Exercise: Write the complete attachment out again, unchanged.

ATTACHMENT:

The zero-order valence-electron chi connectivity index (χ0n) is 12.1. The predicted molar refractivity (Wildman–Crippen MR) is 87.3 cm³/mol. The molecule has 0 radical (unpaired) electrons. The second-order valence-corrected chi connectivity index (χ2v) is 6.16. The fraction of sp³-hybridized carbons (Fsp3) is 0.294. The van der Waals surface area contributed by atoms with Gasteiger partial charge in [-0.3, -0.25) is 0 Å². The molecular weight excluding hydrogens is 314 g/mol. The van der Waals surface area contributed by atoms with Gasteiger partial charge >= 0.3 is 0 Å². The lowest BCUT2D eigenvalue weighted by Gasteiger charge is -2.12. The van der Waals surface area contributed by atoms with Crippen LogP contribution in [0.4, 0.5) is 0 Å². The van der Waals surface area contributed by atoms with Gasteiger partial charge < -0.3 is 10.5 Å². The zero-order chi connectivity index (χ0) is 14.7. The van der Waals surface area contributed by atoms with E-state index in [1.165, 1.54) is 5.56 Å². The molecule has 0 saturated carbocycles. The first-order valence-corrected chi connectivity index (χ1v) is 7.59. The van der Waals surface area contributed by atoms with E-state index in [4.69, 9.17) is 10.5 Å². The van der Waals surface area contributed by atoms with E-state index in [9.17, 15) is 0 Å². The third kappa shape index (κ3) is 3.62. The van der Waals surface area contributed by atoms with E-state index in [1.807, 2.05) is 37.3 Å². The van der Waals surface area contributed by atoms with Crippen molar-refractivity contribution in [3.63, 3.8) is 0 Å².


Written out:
The zero-order valence-electron chi connectivity index (χ0n) is 12.1. The predicted molar refractivity (Wildman–Crippen MR) is 87.3 cm³/mol. The molecule has 0 radical (unpaired) electrons. The second-order valence-corrected chi connectivity index (χ2v) is 6.16. The fraction of sp³-hybridized carbons (Fsp3) is 0.294. The van der Waals surface area contributed by atoms with Gasteiger partial charge in [-0.3, -0.25) is 0 Å². The molecular weight excluding hydrogens is 314 g/mol. The van der Waals surface area contributed by atoms with Gasteiger partial charge >= 0.3 is 0 Å². The lowest BCUT2D eigenvalue weighted by Gasteiger charge is -2.12. The van der Waals surface area contributed by atoms with Crippen LogP contribution in [0.4, 0.5) is 0 Å². The van der Waals surface area contributed by atoms with Gasteiger partial charge < -0.3 is 10.5 Å². The zero-order chi connectivity index (χ0) is 14.7. The van der Waals surface area contributed by atoms with E-state index in [1.165, 1.54) is 5.56 Å². The molecule has 0 saturated carbocycles. The first-order valence-corrected chi connectivity index (χ1v) is 7.59. The van der Waals surface area contributed by atoms with E-state index in [4.69, 9.17) is 10.5 Å². The van der Waals surface area contributed by atoms with E-state index in [9.17, 15) is 0 Å². The third kappa shape index (κ3) is 3.62. The van der Waals surface area contributed by atoms with E-state index in [1.807, 2.05) is 37.3 Å². The van der Waals surface area contributed by atoms with Crippen molar-refractivity contribution in [3.63, 3.8) is 0 Å².